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Shoulder Pain After Lifting Something Heavy

by Lyndon Langley
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Shoulder Pain After Lifting Something Heavy

Shoulder Pain After Lifting Something Heavy

The muscles that help you move your shoulders are called deltoids and they come in two parts — front and back. The front part is called anterior deltoid while the back part is called posterior deltoid. These muscles are attached at their base on the spine. They also have three heads and four separate muscle groups (anterior, middle and posterior).
Rotator Cuff Muscles
In addition to these main components, there are several other important structures associated with the shoulders. One of them is the supraspinatus tendon which runs under the outer layer of skin over the front side of the shoulder. This tendon helps hold the upper arm bone together. Another one is the infraspinatus tendon which runs underneath the supraspinatus tendon along the inside of the arm. Together this pair of tendons form what’s known as the superior capsule. The inferior portion is made up of the teres major tendon, teres minor tendon and coracobrachialis tendon. And lastly there is the long head of biceps brachii tendon running beneath the clavicle (collarbone) and attaching to the superior capsule.
These various tendons and ligaments work together to stabilize the shoulder joint so it doesn’t move around too much during everyday activities like walking, eating, reaching and lifting objects. When someone tries to do something like pick something up off the floor, however, the force exerted on the shoulder has the potential to tear or injure some of these supporting structures.
How does this injury occur? There are two different ways in which this could happen. One way is if you try to lift something really heavy with only one hand. If you’re not strong enough to keep the weight steady without letting it fall down onto your shoulder, then you may end up accidentally dropping the object. Or you might just want to take a break for a moment and go get yourself another item to carry. But when you return to what you were doing before, you will suddenly feel pain or discomfort in your shoulder area because the load was dropped on top of your already-stressed shoulder.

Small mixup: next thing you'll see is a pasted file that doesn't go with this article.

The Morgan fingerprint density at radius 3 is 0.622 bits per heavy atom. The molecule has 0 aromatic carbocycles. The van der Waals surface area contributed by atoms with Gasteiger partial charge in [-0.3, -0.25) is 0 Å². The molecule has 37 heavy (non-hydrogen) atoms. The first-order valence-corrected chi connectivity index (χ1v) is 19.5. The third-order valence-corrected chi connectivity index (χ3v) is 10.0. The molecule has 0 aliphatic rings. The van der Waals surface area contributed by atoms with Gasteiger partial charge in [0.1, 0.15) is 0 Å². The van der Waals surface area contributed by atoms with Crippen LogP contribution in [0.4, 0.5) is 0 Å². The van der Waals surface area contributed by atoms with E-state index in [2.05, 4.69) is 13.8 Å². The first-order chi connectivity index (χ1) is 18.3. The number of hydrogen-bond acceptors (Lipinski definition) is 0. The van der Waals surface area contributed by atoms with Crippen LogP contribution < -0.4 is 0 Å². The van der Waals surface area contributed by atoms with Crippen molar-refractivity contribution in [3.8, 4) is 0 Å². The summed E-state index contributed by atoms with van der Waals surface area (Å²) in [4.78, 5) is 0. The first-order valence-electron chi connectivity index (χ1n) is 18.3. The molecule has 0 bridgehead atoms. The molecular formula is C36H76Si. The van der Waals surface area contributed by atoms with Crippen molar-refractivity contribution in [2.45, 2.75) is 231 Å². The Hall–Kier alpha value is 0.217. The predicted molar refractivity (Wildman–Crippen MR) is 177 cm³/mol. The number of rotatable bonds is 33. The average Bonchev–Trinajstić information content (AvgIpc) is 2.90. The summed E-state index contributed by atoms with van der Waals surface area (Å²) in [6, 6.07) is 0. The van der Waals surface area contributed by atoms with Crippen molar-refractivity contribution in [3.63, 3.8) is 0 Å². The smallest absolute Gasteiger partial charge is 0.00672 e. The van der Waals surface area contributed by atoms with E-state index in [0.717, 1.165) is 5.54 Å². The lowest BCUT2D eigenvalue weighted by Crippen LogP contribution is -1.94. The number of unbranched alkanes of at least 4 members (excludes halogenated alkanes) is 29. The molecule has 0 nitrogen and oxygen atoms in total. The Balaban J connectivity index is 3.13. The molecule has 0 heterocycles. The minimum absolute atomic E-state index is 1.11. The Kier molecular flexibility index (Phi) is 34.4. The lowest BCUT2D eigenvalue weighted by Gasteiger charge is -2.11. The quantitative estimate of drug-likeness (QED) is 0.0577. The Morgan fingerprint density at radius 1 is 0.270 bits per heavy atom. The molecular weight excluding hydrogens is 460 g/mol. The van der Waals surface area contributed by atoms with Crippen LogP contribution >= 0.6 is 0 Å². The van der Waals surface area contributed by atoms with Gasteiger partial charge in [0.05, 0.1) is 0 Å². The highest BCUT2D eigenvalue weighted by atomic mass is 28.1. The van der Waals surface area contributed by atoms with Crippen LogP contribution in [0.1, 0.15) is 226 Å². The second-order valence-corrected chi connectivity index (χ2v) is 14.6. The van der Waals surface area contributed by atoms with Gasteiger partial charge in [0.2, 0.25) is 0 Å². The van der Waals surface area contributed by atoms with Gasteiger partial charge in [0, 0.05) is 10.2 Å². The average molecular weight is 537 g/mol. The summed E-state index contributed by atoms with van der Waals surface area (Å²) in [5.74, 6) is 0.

Another way this can happen is from falling down or being pushed down. For example, let’s say you’re playing football in high school or college. You’ve got the ball in your hands and you’re about to run toward the goal line, but all of sudden someone pushes you hard from behind. Now instead of getting tackled, you tumble forward into the ground. While lying there, you realize that the momentum caused by the fall actually dislodged your collarbone. Your shoulder didn’t even touch the ground!
There are many different types of injuries that people who play sports such as baseball, basketball, softball and football are susceptible to. Some of them involve bones and joints, others involve muscles. Rotator cuff tears are among the most common ones suffered by athletes. In fact, according to the American Academy of Orthopaedic Surgeons, more than half of all professional athletes suffer from some type of injury that affects the shoulder within five years of beginning their athletic careers.
Fortunately, there are things that can be done to treat these injuries once they become apparent. First of all, if you think you may have been hurt, it’s best to consult with a doctor right away. A specialist can determine whether or not you have a complete tear of the rotator cuff. Treatment options include rest, physical therapy, cortisone injections, surgery, platelet rich plasma injection and acupuncture. Most patients choose to undergo surgical repair of the affected rotator cuff rather than opting for non-surgical treatments. However, there are still cases where non-surgical methods can successfully relieve pain and improve function.